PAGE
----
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Title: The ecomorphology of facultative bipedality in Lepidosauria : implications for the evolution of reptilian bipedality
Author: Grinham, Luke
ISNI:       0000 0004 9354 1876
Awarding Body: University of Cambridge
Current Institution: University of Cambridge
Date of Award: 2020
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Bipedality is a distinctive locomotor characteristic of some of the most noteworthy animals of all time, including dinosaurs and humans. However, the evolution of a bipedal locomotor mode is poorly understood in reptiles. It has been repeatedly hypothesised that a facultative locomotor mode, where an animal moves both bipedally and quadrupedally under different conditions, forms an intermediate stage in the evolution of obligate bipedality. I demonstrate that the evidence supporting this hypothesis is lacking, recovering facultative bipedality as an intermediate stage only once in multiple independent evolutions of bipedality, under two different topologies. In order to better understand facultative bipedality and the associated anatomies, I performed multiple studies into the ecomorphology and evolution of this behaviour in a modern clade: Lepidosauria. Linear morphometric studies accounting for variation in body size indicate that forelimb segment lengths across locomotor modes do not differ for lepidosaurs of the same size, but that distal hindlimbs segments differ greatly, contrasting with historical tropes. Using 3D landmark-based geometric morphometrics, I demonstrate that arboreal and facultatively bipedal species share many characteristics in the bony elements of the pelvis, including a straight-to-concave iliac blade and large ischial base. These shared anatomies are functionally qualified based on anatomical studies of lepidosaur pelvic girdle myology, and indicate a similarity in mechanical demands of both arboreality and facultative bipedality. Finally, I tested for the correlated evolution of facultative bipedality with substrate preference in a derived clade of squamates: Episquamata. Findings suggest that there is no correlation between substrate and a facultative locomotor mode, instead indicating that facultative bipedality is an exaptation of anatomies associated with vertically diverse environments. This echoes the evolution facultative bipedality in hominin, macropods and rodents, and is distinct from any current hypotheses concerning the evolution of archosaurian bipedality.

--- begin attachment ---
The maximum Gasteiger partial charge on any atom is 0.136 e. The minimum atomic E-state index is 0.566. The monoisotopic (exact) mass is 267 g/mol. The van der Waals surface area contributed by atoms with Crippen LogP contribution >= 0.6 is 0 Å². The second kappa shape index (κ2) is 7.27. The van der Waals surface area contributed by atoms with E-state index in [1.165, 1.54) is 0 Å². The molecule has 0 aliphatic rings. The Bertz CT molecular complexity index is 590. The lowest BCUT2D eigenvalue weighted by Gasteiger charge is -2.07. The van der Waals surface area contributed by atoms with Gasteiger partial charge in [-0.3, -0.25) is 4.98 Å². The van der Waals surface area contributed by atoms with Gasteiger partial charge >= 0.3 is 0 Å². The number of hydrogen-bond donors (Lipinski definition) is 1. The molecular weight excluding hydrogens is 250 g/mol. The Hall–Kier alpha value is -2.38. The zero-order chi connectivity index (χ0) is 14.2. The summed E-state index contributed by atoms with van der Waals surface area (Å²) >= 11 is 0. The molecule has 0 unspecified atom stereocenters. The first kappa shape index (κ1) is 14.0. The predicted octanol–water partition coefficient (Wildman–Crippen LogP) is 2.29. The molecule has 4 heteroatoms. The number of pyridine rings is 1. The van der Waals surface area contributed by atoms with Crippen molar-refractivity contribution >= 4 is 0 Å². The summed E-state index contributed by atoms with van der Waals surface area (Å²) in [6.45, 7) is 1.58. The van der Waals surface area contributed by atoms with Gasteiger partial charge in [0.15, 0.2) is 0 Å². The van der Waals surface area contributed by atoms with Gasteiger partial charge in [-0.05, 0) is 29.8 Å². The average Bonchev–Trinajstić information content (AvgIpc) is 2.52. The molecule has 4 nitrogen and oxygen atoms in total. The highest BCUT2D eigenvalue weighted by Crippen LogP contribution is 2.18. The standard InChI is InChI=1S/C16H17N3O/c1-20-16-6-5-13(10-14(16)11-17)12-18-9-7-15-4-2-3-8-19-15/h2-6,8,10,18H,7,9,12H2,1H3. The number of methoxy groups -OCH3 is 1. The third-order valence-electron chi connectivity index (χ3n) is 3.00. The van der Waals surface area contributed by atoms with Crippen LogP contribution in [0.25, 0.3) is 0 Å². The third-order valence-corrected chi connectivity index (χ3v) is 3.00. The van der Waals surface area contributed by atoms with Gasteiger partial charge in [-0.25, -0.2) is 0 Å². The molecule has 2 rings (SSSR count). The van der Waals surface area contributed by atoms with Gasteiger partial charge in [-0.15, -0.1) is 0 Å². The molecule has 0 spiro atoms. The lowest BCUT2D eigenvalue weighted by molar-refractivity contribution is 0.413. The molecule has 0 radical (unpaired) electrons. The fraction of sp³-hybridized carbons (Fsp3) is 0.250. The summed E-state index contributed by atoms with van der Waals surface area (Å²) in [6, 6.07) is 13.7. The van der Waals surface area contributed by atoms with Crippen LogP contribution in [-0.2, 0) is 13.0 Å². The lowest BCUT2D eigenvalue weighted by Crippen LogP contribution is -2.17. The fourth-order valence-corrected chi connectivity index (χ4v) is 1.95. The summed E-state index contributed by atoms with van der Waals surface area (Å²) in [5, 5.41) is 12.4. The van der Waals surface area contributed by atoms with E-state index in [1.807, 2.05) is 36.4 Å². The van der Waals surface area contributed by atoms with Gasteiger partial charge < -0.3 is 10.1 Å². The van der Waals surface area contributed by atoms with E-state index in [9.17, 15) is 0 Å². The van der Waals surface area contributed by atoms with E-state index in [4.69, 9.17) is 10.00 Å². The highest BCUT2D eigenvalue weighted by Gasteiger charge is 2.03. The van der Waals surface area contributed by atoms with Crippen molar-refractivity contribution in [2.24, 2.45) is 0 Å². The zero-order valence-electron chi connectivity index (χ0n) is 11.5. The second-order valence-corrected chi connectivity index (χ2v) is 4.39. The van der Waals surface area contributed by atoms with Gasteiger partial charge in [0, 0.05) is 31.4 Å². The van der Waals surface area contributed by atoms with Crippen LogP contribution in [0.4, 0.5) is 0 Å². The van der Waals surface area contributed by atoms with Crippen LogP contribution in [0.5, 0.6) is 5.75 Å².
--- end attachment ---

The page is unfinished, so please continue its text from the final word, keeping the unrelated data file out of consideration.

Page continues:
Supervisor: Norman, David Sponsor: Not available
Qualification Name: Thesis (Ph.D.) Qualification Level: Doctoral
Keywords: Evolution ; Reptile